Friday, October 29, 2010

Broccoli


My broccoli is doing extremely well this year.  The leaves on my plants are large, thick and a healthy dark green.  And each plant has a good size head in the center.  As a matter of fact, I have one head that is just about ready to pick...likely in a few days.


I love broccoli in my fall garden.  This year I planted Green Magic, a variety that tolerates heat very well, produces uniform greenish-blue heads,  freeze well and is ready in about 60 days.

Here in hot South Texas, broccoli does much better in the fall garden than it does in the spring garden.  With the temperate conditions and warm soil of the fall garden, a broccoli plant can potentially produce a head 2 inches bigger than the same variety might produce in the spring.  The trick is to get the fall crop off to a good start during the late summer heat.  I planted mine at the end of August this year, and so far...so good.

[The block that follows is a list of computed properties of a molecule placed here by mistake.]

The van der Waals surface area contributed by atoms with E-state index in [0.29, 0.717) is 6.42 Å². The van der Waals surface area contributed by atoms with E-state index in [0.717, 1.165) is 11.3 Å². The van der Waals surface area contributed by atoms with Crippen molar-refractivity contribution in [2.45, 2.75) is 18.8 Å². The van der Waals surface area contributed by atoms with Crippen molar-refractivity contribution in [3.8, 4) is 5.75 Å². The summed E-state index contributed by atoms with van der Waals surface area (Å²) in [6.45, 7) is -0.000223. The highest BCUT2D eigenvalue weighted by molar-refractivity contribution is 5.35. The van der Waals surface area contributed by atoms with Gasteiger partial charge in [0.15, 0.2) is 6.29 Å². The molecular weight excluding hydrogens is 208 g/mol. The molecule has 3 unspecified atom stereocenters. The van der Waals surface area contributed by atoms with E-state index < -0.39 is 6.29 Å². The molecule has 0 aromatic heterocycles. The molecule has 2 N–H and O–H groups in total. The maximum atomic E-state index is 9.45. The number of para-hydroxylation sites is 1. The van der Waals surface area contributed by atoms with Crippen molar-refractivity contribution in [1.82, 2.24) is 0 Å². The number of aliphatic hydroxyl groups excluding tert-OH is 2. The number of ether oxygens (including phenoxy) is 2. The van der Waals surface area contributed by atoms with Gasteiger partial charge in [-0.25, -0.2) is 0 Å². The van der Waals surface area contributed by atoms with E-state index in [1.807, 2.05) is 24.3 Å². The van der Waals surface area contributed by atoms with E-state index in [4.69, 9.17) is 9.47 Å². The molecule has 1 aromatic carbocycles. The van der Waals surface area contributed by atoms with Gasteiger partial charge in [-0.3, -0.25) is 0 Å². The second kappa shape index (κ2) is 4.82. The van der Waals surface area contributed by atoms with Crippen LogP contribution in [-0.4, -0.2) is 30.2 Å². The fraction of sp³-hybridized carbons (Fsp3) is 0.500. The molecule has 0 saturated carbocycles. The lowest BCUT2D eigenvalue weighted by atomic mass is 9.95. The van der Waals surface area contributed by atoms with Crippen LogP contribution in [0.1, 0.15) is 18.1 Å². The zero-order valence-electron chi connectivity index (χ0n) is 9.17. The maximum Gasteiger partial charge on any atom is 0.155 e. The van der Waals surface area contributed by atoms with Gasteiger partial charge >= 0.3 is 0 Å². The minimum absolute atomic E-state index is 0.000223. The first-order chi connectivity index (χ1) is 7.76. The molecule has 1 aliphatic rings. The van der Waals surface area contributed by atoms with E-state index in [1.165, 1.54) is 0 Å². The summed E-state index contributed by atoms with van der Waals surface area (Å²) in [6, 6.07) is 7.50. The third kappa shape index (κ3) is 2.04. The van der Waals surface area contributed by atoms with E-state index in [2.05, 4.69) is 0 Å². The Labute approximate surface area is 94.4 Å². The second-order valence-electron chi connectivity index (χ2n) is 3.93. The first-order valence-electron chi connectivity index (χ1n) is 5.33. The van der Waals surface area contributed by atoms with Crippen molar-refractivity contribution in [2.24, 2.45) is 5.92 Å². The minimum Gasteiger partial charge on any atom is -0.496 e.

Unlike last year.

My broccoli was a complete failure last year and I think I figured out why.  I'm pretty sure my plants suffered from a condition called blindness, which means the terminal growing point of the plant is missing.  When a broccoli plant has this condition, the foliage is dark green, large, thick and leathery, but has no center growing point.  This anomaly can occur when the terminal growing point is damaged due to cold temperatures (exposure to 50F or lower for an extended period of time), cutworms (which I think was my problem), or trauma during transplanting.

Another potential problem with broccoli plants is called buttoning, which means that heads exist, but they are abnormally small heads of curds (buttons) and the plants are immature.  The leaves are small and do not cover the head.  This can occur from lack of nitrogen, shock from cold temperatures, or drought stress.

Thankfully, my broccoli plants have managed to escape these two common problems and are thriving and producing beautiful fruit.  For this (and many other things), I am thankful.

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